Here's a great statistic: Ford (NYSE:F) has now been profitable for 18 consecutive quarters.
It has been an impressive comeback for the iconic automaker, which lost billions last decade as it scrambled to pull off a long-overdue restructuring.
But now, slumping auto sales are raising concerns about the Blue Oval. Is Ford's profit streak at risk?
As U.S. auto sales go, so go Ford's profits -- at least right now
Let's be clear about this up front: The short answer is almost certainly no. Unless we see another deep recession, Ford is likely to remain profitable for the foreseeable future. The company is on a much, much healthier financial footing than it has been in a long time. There's no deep danger here.
But the sales slump we've seen in the U.S. recently could put a big dent in Ford's profits if it persists. That won't do any good for Ford's share price.
Consider these two numbers: Ford's overall profit before taxes in 2013 was $8.6 billion. Ford's overall profit before taxes in just its North American regional business unit in 2013 was $8.78 billion.
Yes, that's right. Ford's profits in North America were greater than its overall profits last year.
Ford is losing money in a tough market as it restructures in Europe, it's roughly breaking even as it struggles with currency woes in South America, and it's making massive investments for growth in Asia. All of those added up to a small net loss last year.
Meanwhile, it's making great profits here at home, thanks to a strong product line and a recovering U.S. economy. But here's what I want you to understand: Those profits in North America have been carrying the company. They've been giving Ford the breathing room it needs to get its overseas operations fixed up. (And that's OK: Ford is making good progress overseas.)
In another two or three years, profits from Europe and Asia should make handsome additions to Ford's bottom line. But we're not there yet.
And that means that the possibility of a sales slump in the U.S. has to worry Ford shareholders.
If this decline is just due to bad weather, it'll pass soon
Ford's U.S. sales were down 7% last month, a decline that Ford blamed on rough winter weather in many parts of the U.S. The forecasters at Edmunds.com estimate that Ford sales fell another 5% in February. (Ford will release its official figures for February on Monday.)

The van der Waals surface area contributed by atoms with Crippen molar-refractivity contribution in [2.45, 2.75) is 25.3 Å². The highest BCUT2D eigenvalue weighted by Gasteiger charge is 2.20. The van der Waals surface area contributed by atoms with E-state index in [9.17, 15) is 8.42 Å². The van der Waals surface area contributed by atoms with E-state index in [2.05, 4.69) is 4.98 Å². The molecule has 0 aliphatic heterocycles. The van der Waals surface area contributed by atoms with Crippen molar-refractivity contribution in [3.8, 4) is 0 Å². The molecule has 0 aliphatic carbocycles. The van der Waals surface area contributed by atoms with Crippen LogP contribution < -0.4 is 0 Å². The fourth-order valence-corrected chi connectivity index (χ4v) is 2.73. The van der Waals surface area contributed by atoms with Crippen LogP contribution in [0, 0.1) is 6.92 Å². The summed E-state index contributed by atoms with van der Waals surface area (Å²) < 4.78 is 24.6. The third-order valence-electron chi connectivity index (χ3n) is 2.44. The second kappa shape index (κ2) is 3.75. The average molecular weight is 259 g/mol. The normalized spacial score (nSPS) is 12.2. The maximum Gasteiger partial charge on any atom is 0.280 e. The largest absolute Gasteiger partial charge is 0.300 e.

A small decline in sales isn't necessarily cause to worry about Ford's profits. But when other automakers are seeing similar declines, and when inventories of unsold vehicles are rising rapidly, that's cause for concern.
Why? Because it could lead Ford's rivals to cut prices. In fact, it already has: General Motors (NYSE:GM) boosted its discounts in February, and Automotive News has reported that GM is planning an even bigger sale on most Chevrolets, including its pickups, in March. Meanwhile, Chrysler is offering big incentives on several models, and Nissan (OTC:NSANY) has been very aggressive on pricing since last spring.
Not coincidentally, Edmunds thinks that Chrysler and Nissan are the only two major automakers to see significant year-over-year sales gains in February.
Of course, i's possible that this sales slump is due to nothing more than the rough winter weather, in which case Ford is likely to make up much of the lost sales volume over the next few months.
I talked to Edmunds senior analyst Jessica Caldwell on Friday, and she thinks that's likely. She told me that her team tracks U.S. sales on a week-by-week basis, and they have seen much stronger sales in weeks when the weather was relatively mild. That suggests that the strong demand we've seen for most of the last couple of years should resume once spring arrives, she said.
It's not a sure thing, though. Caldwell said that March results will be telling. March is typically one of the year's strongest months for new-vehicle sales, and the rough winter weather should have largely abated in most of the U.S. by the end of next month.
But there's a chance that the problems run deeper
But what if the U.S. auto sales slump continues into spring?
If other automakers follow GM's lead and crank up their incentives -- and some are likely to, at least in the near term -- then Ford will come under pressure to offer bigger discounts of its own.
That will undercut Ford's carefully crafted profit strategy. One key principle that has driven Ford's comeback is this: By offering top-notch products, it can command premium pricing.
That has worked out very well so far. Ford's profit margins in North America have been among the highest in the business. But if market conditions force Ford to put those products on sale, those margins will be hurt.
And as we've seen, anything that dents Ford's profits in North America could have a big impact on its overall bottom line. Stay tuned.